Godzilla versus Big Red

Bits and Pieces of Iguana Life

 

Godzilla

The two huge iguanas charged out of the jungle from opposite directions—heads furiously bobbing, tongues flicking and dewlaps extended to create  enlarged, intimidating appearances. Behind the two five-foot-plus male iguanas—looking for-all-the-world like dragons—were the armies of each of the Iguana Kings.

A pick-up truck full of vegetables had just arrived and two lizard teams from either side of the farm had come to compete for food.

From the east, Godzilla led his forces, and from the west, Big Red marshaled his unruly pack. There were iguanas everywhere! Little iguanas scurried over the backs of larger iguanas, joining the stand-off before the feed.

The door screeched as an old man hobbled out of the truck and swung onto the bed behind. He began tossing heads of old lettuce, cabbage and over-ripe fruits onto the grass between the competing forces. Both sides charged and clashed.

***

We were visiting Islas de la Bahias, the Bay Islands, wedged between the Gulf of Honduras and the Caribbean Sea off the Honduran coast. After we landed on the lush island of Roatán, we asked around about places to see and heard about the “incredible iguana farm.”

Sherman Arch’s Iguana Farm is located near French Harbor on Roatán. So, we rented a tiny Suzuki car and drove from our hotel in West End to French Harbor. We ate lunch there at Romeo’s—a highly recommended Italian restaurant. Who could have guessed?

Well, Romeo’s was so good, I didn’t think there would be room for the day to improve.

But then the feeding show at Arch’s Iguana Farm started. It was downright overwhelming. This farm is fully fenced and has government cooperation for protection of the island’s stressed iguana population. Arch’s didn’t seem to be a farm as much as the home of a very serious iguanaphile. Everywhere we looked we saw iguanas—on the driveway, in the trees, under bushes, everywhere. More than 3000 iguanas were living a coddled life of luxury in this private reserve.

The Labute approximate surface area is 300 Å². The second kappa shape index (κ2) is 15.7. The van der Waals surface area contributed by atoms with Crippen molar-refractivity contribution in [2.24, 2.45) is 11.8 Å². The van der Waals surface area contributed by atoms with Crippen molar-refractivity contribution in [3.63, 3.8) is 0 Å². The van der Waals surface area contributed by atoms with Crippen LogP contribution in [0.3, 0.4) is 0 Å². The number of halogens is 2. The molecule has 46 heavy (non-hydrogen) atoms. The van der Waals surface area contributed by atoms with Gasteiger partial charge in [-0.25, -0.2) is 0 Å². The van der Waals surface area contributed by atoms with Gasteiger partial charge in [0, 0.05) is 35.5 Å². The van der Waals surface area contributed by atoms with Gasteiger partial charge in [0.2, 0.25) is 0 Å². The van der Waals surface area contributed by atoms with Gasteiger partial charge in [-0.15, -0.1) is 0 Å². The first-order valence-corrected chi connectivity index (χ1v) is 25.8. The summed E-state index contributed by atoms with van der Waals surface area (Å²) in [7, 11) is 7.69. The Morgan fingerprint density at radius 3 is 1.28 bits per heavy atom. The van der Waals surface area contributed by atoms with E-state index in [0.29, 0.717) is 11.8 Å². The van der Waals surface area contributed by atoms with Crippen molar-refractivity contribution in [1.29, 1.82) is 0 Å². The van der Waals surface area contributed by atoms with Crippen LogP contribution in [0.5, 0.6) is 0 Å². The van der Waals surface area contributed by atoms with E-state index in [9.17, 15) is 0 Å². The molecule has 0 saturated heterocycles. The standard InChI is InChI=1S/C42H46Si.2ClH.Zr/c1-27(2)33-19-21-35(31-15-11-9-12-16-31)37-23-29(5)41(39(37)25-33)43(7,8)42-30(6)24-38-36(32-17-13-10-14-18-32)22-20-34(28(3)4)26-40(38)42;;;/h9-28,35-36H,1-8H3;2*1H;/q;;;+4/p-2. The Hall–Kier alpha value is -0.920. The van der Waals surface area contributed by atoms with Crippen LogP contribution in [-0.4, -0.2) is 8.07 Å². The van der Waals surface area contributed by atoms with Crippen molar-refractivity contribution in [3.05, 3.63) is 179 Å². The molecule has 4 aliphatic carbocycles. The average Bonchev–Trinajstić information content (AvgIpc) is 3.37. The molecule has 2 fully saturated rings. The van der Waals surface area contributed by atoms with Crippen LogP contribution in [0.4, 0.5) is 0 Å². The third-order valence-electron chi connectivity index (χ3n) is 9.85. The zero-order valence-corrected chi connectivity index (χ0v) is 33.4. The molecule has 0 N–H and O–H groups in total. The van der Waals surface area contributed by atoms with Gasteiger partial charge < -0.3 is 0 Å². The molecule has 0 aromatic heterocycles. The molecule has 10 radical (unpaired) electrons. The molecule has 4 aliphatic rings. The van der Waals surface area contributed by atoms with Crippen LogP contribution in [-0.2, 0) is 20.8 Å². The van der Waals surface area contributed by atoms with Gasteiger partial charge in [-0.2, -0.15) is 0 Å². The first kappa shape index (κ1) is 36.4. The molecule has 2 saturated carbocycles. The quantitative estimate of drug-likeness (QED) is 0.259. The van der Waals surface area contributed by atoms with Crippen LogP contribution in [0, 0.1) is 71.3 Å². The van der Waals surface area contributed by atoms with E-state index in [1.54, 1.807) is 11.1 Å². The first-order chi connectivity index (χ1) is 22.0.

The old man feeding the iguanas told us that the smaller ones liked to stay in groups to share the job of lookout—more eyes looking out for danger. And then he told us iguanas have three eyes.

We were taken aback.

Surprise, surprise, I checked. It’s true.

Their parietal eye is a tiny, transparent scale on the top of the head that detects light and dark. Iguanas use this primative eye to alert them to aerial predators when their shadow passes overhead. It is referred to as the third eye.

***

I assume humans are serious predators for wild iguanas because so many people have told me, “Iguana tastes just like chicken.”

Here in Mexico, there seems to be a robust trade in iguanas. At Playa Guayabitos in Nayarit, we encountered a policeman holding a beautiful emerald lizard. I asked if I could take a picture and why he was holding the creature.

“Por supuesto puedes tomar una foto,” he replied. Confiscaron este lagarto de un vendedor en la playa. Es ilegal para venderlos.” Of course you can take a picture. This lizard was confiscated from a vendor on the beach. It is illegal to sell them.”

“What will you do with him?”

“Te lo libero en un lugar seguro.” “I’ll release him in a safe place.”

Beach policeman in Rincón de Guayabitas holding confiscated lizard

Here in the city of Puerto Vallarta, there are lots of iguanas.

One day in the parking lot of Lans, a department store, we encountered a traffic snarl precipitated by a big hissing iguana that had bull-charged the attendant and sent him jumping over a low wall between the lot and the adjacent creek.

 

Iguana feroz threatening folks in Lans parking lot in Puerto Vallarta

The trees along the three rivers running through Puerto Vallarta are popular hangouts for iguanas to sun themselves and eat fruits and flowers. Tourists often stop, then ooooh, ahhhh, and gaze at the prehistoric-looking creatures. The iguanas appear undisturbed—they’re simply comfortable in the city environment.

Lurking in a tree next to the Puente Cuale on Calle Vallarta

In Puerto Vallarta, the iguana’s status as tourist attractions lends them immunity from the rigors of the wild.